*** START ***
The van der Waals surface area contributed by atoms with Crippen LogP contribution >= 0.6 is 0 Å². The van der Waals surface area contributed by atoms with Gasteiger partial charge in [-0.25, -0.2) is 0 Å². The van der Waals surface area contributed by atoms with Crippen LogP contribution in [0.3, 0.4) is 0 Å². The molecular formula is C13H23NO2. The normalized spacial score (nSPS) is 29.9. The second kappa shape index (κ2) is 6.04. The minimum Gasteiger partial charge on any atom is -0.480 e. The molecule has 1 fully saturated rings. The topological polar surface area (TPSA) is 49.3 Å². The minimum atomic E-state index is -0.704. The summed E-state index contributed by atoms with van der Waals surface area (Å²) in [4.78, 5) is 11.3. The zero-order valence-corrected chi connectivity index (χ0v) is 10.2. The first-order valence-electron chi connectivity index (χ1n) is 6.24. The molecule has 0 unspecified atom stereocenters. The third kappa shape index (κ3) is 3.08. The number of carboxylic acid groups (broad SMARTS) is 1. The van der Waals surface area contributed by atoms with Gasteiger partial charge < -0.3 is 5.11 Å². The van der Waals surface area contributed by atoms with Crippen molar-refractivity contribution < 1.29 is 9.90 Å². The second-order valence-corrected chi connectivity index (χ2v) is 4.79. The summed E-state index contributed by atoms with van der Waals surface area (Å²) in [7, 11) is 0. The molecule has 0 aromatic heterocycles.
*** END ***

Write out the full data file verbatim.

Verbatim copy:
The van der Waals surface area contributed by atoms with Crippen LogP contribution >= 0.6 is 0 Å². The van der Waals surface area contributed by atoms with Gasteiger partial charge in [-0.25, -0.2) is 0 Å². The van der Waals surface area contributed by atoms with Crippen LogP contribution in [0.3, 0.4) is 0 Å². The molecular formula is C13H23NO2. The normalized spacial score (nSPS) is 29.9. The second kappa shape index (κ2) is 6.04. The minimum Gasteiger partial charge on any atom is -0.480 e. The molecule has 1 fully saturated rings. The topological polar surface area (TPSA) is 49.3 Å². The minimum atomic E-state index is -0.704. The summed E-state index contributed by atoms with van der Waals surface area (Å²) in [4.78, 5) is 11.3. The zero-order valence-corrected chi connectivity index (χ0v) is 10.2. The first-order valence-electron chi connectivity index (χ1n) is 6.24. The molecule has 0 unspecified atom stereocenters. The third kappa shape index (κ3) is 3.08. The number of carboxylic acid groups (broad SMARTS) is 1. The van der Waals surface area contributed by atoms with Gasteiger partial charge < -0.3 is 5.11 Å². The van der Waals surface area contributed by atoms with Crippen molar-refractivity contribution < 1.29 is 9.90 Å². The second-order valence-corrected chi connectivity index (χ2v) is 4.79. The summed E-state index contributed by atoms with van der Waals surface area (Å²) in [7, 11) is 0. The molecule has 0 aromatic heterocycles.